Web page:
Since SFU researchers found positive results for ISA in 2 out of 48 BC wild salmon smolts a few weeks ago, the press has gone wild over the subject. Newspapers, not only in Canada, but also in the States and Europe, have been making it known that one of the most serious and devastating Atlantic salmon viruses has been detected in BC’s wild salmon. In the past, the virus has managed to wipe out massive numbers of farmed Atlantic fish in Chilean salmon farms and Norwegian salmon farms, among others. Upon learning about the infected salmon in BC, people have become fearful of another outbreak, and rightfully so, given the virus’ history.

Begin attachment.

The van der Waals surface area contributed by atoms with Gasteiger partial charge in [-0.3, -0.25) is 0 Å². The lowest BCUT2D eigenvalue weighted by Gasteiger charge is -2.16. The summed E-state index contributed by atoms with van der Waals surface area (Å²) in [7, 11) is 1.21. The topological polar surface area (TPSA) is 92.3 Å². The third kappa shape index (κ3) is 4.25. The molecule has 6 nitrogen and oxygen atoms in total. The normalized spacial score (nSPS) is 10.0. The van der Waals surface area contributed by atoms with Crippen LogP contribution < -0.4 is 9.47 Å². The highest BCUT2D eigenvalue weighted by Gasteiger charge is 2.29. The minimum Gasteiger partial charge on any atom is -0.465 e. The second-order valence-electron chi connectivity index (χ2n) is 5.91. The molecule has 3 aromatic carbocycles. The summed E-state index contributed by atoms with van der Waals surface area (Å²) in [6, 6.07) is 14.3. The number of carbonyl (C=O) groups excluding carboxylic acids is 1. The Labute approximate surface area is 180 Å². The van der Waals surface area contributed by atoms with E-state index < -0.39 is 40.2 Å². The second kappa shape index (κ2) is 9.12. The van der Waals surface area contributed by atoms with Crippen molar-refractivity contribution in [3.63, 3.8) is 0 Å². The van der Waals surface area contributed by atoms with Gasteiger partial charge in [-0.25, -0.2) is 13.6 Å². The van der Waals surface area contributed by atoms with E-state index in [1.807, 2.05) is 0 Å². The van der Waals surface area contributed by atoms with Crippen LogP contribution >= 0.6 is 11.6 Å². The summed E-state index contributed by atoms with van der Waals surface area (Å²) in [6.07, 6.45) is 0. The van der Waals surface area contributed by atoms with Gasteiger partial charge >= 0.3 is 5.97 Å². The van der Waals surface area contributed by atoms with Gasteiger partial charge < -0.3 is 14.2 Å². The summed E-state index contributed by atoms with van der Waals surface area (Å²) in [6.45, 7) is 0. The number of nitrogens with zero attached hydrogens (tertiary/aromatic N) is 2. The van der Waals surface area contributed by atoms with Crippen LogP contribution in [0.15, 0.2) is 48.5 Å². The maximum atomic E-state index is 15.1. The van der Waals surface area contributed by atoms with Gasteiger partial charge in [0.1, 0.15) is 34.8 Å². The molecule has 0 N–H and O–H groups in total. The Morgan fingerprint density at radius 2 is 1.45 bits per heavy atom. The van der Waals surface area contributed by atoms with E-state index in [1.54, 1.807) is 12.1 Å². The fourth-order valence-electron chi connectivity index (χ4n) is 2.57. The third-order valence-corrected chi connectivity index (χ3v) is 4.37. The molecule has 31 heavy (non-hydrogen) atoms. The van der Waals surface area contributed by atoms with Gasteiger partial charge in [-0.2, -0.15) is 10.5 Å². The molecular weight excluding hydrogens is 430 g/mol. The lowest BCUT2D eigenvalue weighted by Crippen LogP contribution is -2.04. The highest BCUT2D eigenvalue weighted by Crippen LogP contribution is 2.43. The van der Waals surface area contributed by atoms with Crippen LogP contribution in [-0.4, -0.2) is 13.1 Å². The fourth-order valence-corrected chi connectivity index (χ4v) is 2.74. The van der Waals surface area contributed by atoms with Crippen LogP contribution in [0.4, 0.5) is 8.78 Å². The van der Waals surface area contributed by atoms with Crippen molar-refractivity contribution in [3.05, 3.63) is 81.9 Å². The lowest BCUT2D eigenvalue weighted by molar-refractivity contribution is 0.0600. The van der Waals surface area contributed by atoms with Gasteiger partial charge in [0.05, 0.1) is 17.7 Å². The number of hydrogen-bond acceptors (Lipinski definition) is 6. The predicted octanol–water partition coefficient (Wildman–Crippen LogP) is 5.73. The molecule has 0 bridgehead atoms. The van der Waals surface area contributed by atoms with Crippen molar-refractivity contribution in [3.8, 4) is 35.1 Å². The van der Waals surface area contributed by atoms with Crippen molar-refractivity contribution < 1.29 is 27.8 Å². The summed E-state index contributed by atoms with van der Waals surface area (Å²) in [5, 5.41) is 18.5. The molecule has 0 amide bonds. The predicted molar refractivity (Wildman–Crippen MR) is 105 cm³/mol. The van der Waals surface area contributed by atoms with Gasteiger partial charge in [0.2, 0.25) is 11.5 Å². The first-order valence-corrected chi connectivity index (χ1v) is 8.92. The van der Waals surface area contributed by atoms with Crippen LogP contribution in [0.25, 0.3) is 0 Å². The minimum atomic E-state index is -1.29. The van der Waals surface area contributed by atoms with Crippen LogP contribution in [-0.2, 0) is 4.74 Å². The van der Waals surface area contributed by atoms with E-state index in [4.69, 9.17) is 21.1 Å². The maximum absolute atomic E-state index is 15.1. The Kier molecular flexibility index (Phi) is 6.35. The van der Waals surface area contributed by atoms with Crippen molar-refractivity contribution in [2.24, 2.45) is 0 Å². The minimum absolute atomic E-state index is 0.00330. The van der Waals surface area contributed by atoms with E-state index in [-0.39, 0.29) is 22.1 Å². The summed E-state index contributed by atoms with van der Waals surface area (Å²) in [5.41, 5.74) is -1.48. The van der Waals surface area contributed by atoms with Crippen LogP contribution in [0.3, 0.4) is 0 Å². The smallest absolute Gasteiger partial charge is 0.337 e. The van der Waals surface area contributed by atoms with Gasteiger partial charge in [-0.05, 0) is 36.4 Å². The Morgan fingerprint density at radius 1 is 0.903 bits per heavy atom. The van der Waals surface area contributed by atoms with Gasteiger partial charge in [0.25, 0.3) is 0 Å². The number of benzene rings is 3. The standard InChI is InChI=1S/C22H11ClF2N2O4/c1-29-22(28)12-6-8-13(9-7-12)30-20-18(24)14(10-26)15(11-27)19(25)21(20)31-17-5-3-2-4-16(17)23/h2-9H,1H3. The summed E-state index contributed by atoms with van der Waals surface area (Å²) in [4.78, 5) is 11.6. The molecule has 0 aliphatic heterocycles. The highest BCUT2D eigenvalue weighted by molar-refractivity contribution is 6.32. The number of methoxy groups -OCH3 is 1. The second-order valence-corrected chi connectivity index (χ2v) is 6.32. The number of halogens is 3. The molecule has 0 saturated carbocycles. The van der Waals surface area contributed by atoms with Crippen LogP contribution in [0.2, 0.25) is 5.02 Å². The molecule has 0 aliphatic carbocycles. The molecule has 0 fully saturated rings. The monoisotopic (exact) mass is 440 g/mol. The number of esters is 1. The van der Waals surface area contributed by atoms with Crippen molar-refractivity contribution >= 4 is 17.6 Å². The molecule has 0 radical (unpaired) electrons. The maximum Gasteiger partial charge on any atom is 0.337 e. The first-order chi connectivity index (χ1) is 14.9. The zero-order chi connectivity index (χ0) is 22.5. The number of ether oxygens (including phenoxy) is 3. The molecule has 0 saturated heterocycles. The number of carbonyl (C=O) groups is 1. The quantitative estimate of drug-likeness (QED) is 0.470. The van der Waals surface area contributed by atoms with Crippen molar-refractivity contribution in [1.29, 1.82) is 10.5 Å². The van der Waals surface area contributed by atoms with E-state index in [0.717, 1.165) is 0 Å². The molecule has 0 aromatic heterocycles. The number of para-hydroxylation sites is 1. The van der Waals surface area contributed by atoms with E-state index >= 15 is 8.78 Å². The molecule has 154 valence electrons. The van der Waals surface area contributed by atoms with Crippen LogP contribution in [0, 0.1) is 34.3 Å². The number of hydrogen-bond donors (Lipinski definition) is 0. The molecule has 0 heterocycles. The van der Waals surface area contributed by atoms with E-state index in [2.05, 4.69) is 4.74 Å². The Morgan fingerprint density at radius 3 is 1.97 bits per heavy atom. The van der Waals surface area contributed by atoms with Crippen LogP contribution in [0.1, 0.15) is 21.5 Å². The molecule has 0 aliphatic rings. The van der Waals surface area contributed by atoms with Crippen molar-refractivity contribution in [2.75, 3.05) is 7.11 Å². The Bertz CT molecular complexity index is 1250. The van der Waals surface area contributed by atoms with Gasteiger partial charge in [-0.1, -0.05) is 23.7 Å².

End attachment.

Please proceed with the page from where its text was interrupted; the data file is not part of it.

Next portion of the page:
But now, three weeks after the positive results were made public, today’s Vancouver Sun article is telling us that,
“There are no confirmed cases of ISA in wild or farm salmon in B.C.,” said Con Kiley, the Canadian Food Inspection Agency’s national aquatic animal health program director.
“There’s no evidence that it occurs in fish off the [coast] of B.C.”
Apparently, the DFO (Department of Fisheries) and the CFIA (Canadian Food Inspection Agency) are arguing, after testing the original salmon smolts again, that the original samples were of poor quality. No positive results could be determined from these deteriorated samples, and as such they are claiming there is not enough evidence of ISA in BC fish to announce a presence of the virus. [Read full article].
What is not clear to me, despite the necessity for more information and testing, is the results of the first tests from SFU? Are they considered invalid? Since the original test samples are now in such poor shape, can the recent results be definitive? Is Con Kiley jumping the gun?